As of this month, Washington state citizens now have the option of receiving an Enhanced Washington Driver License or Identification Card (EDL/ID).

Unlike a regular driver license, the EDL/ID uses a radio frequency-ID chip that can act as a border-crossing ID card. This means that instead of having to provide a passport or birth certificate, Washington state residents would only need their EDL/ID to cross the Canadian border into British Columbia.

Gov. Christine Gregoire signed the law last year, stating that the enhanced driver license is necessary to preserve cross-border trade and tourism while still boosting security.

The law was agreed upon by Washington and the U.S. Department of Homeland Security. It will be in effect until at least June 2009, a deadline for Homeland Security's Western Hemisphere Travel Initiative, which may require a valid U.S. passport for any citizens re-entering the United States from Canada.

Washington is the first state to implement “smart-card technology,” and will be closely observed by officials of other states that are considering a similar move.

Promoters of the card consider its convenience and affordability for travelers a big selling point. Instead of paying $97 to apply for a passport, Washington citizens can pay a $40 fee for the EDL/ID.

“This license will be a real benefit to Washington citizens, particularly residents of Bellingham, who might travel back and forth from Canada on a regular basis,” said Brad Benfield, Washington Department of Licensing spokesman and ‘97 Western graduate.

Not everyone is in support of the “smart-card,” however. Some early critics feel that the license could be a violation of a person's private information, especially if the card's data fell into the wrong hands.

But according to Benfield, the system has been designed specifically to safeguard personal data.

“I think the primary concern for a lot of people is the RFID, the radio frequency-ID chip that's in the card,” Benfield said. “Lots of people are under the mistaken impression that the information is received directly from the chip, but that's not the case.”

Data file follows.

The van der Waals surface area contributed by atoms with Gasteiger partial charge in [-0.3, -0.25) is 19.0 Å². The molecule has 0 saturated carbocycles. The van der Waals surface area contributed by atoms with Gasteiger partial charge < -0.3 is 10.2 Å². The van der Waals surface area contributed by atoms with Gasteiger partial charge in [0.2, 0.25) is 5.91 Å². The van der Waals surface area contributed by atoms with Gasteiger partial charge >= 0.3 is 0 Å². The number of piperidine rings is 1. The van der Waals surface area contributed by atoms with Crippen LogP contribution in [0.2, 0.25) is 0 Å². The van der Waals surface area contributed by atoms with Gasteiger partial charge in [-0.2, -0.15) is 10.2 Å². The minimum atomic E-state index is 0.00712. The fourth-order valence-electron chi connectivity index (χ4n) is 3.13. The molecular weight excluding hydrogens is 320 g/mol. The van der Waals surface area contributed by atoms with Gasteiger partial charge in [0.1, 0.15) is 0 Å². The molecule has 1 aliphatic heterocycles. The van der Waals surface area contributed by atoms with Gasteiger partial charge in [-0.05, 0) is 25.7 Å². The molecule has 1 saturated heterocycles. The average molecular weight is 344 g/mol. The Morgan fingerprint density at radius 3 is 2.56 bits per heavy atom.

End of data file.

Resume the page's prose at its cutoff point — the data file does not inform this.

According to Benfield, when people with the EDL/ID approach the border, the border agent will scan the license and a randomized personal number will appear in the border crossing system's database. This reference number will be linked with information in a Homeland Security data pipeline to verify the person's identity and the legitimacy of the license.

“Even if someone did have an RFID reader at the border and was able to scan someone else's card, all they would be able to receive is that random number,” Benfield said. “And it would be useless to them.”

The EDL/ID is completely optional, so Washington citizens can decide for themselves whether or not the enhanced license is right for them.

“It just depends on your personal opinion,” said Laura Cable, Legal Information Center coordinator. “Some people do believe that the government having a track on them when they've done nothing wrong is infringing on their rights. But other people don't mind because they feel they have nothing to hide.”

The Bellingham Department of Licensing is one of 11 departments in the state offering the EDL/ID. The licenses are available by appointment only.

According to Benfield, Jan. 21 was the first day appointments could be made to receive the EDL/ID. That day, 170 people from Bellingham called to schedule an appointment.

“There really are a lot of people taking an interest in this license,” Benfield said.